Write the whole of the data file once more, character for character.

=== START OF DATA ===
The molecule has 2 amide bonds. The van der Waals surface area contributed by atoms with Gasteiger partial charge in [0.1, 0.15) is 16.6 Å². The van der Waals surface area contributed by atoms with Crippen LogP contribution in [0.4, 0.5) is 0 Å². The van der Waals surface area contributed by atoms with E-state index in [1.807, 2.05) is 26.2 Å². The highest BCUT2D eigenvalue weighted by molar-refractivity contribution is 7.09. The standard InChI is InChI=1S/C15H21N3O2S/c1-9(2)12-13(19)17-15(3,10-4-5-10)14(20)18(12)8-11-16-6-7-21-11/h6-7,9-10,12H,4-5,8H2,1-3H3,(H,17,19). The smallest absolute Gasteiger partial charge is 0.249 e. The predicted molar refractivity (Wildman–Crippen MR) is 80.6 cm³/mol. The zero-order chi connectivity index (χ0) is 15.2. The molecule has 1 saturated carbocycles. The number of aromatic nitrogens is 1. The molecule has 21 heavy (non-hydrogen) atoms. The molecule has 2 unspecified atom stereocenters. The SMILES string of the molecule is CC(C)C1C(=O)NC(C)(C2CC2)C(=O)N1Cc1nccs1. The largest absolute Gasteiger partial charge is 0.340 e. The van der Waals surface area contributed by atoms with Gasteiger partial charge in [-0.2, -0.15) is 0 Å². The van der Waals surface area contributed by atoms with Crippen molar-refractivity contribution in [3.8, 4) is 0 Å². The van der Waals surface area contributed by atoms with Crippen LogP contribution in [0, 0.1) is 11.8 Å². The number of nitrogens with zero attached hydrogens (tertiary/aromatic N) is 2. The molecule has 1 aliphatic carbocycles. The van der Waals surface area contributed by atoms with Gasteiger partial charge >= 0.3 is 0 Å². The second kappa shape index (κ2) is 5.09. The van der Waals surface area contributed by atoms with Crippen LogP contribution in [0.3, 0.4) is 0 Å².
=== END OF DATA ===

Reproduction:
The molecule has 2 amide bonds. The van der Waals surface area contributed by atoms with Gasteiger partial charge in [0.1, 0.15) is 16.6 Å². The van der Waals surface area contributed by atoms with Crippen LogP contribution in [0.4, 0.5) is 0 Å². The van der Waals surface area contributed by atoms with E-state index in [1.807, 2.05) is 26.2 Å². The highest BCUT2D eigenvalue weighted by molar-refractivity contribution is 7.09. The standard InChI is InChI=1S/C15H21N3O2S/c1-9(2)12-13(19)17-15(3,10-4-5-10)14(20)18(12)8-11-16-6-7-21-11/h6-7,9-10,12H,4-5,8H2,1-3H3,(H,17,19). The smallest absolute Gasteiger partial charge is 0.249 e. The predicted molar refractivity (Wildman–Crippen MR) is 80.6 cm³/mol. The zero-order chi connectivity index (χ0) is 15.2. The molecule has 1 saturated carbocycles. The number of aromatic nitrogens is 1. The molecule has 21 heavy (non-hydrogen) atoms. The molecule has 2 unspecified atom stereocenters. The SMILES string of the molecule is CC(C)C1C(=O)NC(C)(C2CC2)C(=O)N1Cc1nccs1. The largest absolute Gasteiger partial charge is 0.340 e. The van der Waals surface area contributed by atoms with Gasteiger partial charge in [-0.2, -0.15) is 0 Å². The van der Waals surface area contributed by atoms with Crippen molar-refractivity contribution in [3.8, 4) is 0 Å². The van der Waals surface area contributed by atoms with Crippen LogP contribution in [0, 0.1) is 11.8 Å². The number of nitrogens with zero attached hydrogens (tertiary/aromatic N) is 2. The molecule has 1 aliphatic carbocycles. The van der Waals surface area contributed by atoms with Gasteiger partial charge >= 0.3 is 0 Å². The second kappa shape index (κ2) is 5.09. The van der Waals surface area contributed by atoms with Crippen LogP contribution in [0.3, 0.4) is 0 Å².